Hubbert Peak Theory

AAA

DEFINITION of 'Hubbert Peak Theory'

Similar to the predictions of the Hubbert Curve, the Hubbert Peak Theory implies that maximum production from an oil reserve will occur towards the middle of the reserve life cycle.

The theory suggests the production rate from a region follows a bell shaped pattern. The region can be a country or just a certain oilfield.

INVESTOPEDIA EXPLAINS 'Hubbert Peak Theory'

Although the Hubbert Peak Theory has been most discussed in reference to the oil industry, the theory is also applicable to natural gas, coal, transition metals, precious metals and even water.

Prior to natural resource extraction, a firm will often estimate the expected Hubbert Curve to gain insight into future production rates.



RELATED TERMS
  1. Hubbert Curve

    A statistical theory of oil production that states that the rate ...
  2. Probable Reserves

    After an oil exploration firm conducts a seismic survey of a ...
  3. Proven Reserves

    After an oil exploration firm conducts a seismic survey on a ...
  4. Oil Reserves

    An estimate of the amount of crude oil located in a particular ...
  5. Royalty Interest

    In the oil and gas industry this refers to ownership of a portion ...
  6. Peak Oil

    A hypothetical date referring to the world's peak crude oil production, ...
RELATED FAQS
  1. What is a "linear" exposure in Value at Risk (VaR) calculation?

    A linear exposure in the value-at-risk, or VaR, calculation is represented by positions in stocks, bonds, commodities or ... Read Full Answer >>
  2. What is the criteria for a simple random sample?

    Simple random sampling is the most basic form of sampling and can be a component of more precise, more complex sampling methods. ... Read Full Answer >>
  3. What are some examples of ways that sensitivity analysis can be used?

    Sensitivity analysis is an analysis method that is used to identify how much variations in the input values for a given variable ... Read Full Answer >>
  4. What are the benefits of using ceteris paribus assumptions in economics?

    Most, though not all, economists rely on ceteris paribus conditions to build and test economic models. The reason they do ... Read Full Answer >>
  5. How is the 80-20 rule (Pareto's Principle) used in macroeconomics?

    The 80-20 rule was first used in macroeconomics to describe the distribution of wealth in Italy in the early 20th century, ... Read Full Answer >>
  6. What are some of the uses of the coefficient of variation (COV)?

    In statistics, the coefficient of variation (COV) is a simple measure of relative event dispersion. It is equal to the ratio ... Read Full Answer >>
Related Articles
  1. Economics

    J.D. Rockefeller: From Oil Baron To Billionaire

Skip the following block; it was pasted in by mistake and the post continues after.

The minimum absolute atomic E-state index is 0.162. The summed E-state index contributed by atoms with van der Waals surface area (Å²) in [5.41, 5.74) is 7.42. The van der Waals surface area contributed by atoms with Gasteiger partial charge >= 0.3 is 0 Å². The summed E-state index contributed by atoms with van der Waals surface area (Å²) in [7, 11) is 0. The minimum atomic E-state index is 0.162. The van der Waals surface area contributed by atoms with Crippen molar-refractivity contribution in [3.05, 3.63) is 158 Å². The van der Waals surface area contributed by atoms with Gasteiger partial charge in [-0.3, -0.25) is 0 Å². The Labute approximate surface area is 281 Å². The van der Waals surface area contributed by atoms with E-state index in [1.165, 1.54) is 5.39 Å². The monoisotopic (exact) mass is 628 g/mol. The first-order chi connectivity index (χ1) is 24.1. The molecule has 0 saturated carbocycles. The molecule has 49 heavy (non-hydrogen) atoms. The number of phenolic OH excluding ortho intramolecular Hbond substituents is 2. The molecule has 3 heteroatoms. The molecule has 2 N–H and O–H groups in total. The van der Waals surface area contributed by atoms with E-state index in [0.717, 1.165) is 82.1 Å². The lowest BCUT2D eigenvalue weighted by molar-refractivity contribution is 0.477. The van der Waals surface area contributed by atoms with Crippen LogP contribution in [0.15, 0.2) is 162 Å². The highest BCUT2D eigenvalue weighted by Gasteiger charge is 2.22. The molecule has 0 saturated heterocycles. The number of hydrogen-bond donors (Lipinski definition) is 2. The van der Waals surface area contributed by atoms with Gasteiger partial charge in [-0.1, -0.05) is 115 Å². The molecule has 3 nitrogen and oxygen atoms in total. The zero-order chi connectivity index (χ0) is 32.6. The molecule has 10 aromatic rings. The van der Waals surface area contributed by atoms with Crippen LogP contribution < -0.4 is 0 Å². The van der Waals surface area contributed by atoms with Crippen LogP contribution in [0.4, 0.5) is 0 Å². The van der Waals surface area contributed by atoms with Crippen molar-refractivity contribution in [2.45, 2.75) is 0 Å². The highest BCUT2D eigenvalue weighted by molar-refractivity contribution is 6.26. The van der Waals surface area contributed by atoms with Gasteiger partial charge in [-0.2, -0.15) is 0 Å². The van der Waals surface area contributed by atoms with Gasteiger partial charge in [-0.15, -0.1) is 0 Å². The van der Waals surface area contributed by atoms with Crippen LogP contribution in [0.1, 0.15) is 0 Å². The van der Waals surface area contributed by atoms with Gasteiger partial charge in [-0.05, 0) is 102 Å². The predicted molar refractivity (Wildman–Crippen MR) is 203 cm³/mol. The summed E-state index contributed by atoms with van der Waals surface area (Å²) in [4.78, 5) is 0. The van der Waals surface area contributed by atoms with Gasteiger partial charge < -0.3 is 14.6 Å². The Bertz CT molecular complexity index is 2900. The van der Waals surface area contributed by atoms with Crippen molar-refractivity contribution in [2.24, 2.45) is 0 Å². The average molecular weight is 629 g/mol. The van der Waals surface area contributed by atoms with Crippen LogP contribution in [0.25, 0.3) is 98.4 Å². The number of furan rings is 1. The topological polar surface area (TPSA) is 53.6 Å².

More than 70 years after his death, this man remains one of the great figures of Wall Street.
  2. Taxes

    Spoil Your Grandkids, Cut Your Tax Bill

    Helping your grandchildren save for college is a way to spoil them and reap some benefits yourself.
  3. Mutual Funds & ETFs

    Commodity Funds 101

    These funds make investing in gold, oil or grain an easier prospect.
  4. Options & Futures

    An Introduction To Canadian Income Trusts

    Yields in excess of 10% aren't rare, but these unique investments need to be chosen very carefully.
  5. Active Trading

    How Does Crude Oil Affect Gas Prices?

    Find out how this commodity's fluctuating price affects more than just how much you pay at the pump.
  6. Economics

    Meet OPEC, Manager Of Oil Wealth

    This organization's decisions can influence oil prices, but there is a limit to its power.
  7. Economics

    What is Deadweight Loss?

    Mainly used in economics, deadweight loss can be applied to any deficiency caused by an inefficient allocation of resources.
  8. Investing

    The Strong Dollar’s (Real) Toll On Tech Stocks

    A large portion of U.S. technology companies’ sales occur overseas, given the strong international business and consumer demand from many U.S. tech firms.
  9. Fundamental Analysis

    How to Calculate a Coverage Ratio

    In broad terms, the higher the coverage ratio, the better the ability of the enterprise to fulfill its obligations to its lenders.
  10. Economics

    How to Do a Cost-Benefit Analysis

    The benefits of a given situation or business-related action are summed and then the costs associated with taking that action are subtracted.

You May Also Like

Hot Definitions
  1. Moving Average - MA

    A widely used indicator in technical analysis that helps smooth out price action by filtering out the “noise” from random ...
  2. Yield Curve

    A line that plots the interest rates, at a set point in time, of bonds having equal credit quality, but differing maturity ...
  3. Productivity

    An economic measure of output per unit of input. Inputs include labor and capital, while output is typically measured in ...
  4. Variance

    The spread between numbers in a data set, measuring Variance is calculated by taking the differences between each number ...
  5. Terminal Value - TV

    The value of a bond at maturity, or of an asset at a specified, future valuation date, taking into account factors such as ...
  6. Rule Of 70

    A way to estimate the number of years it takes for a certain variable to double. The rule of 70 states that in order to estimate ...
Trading Center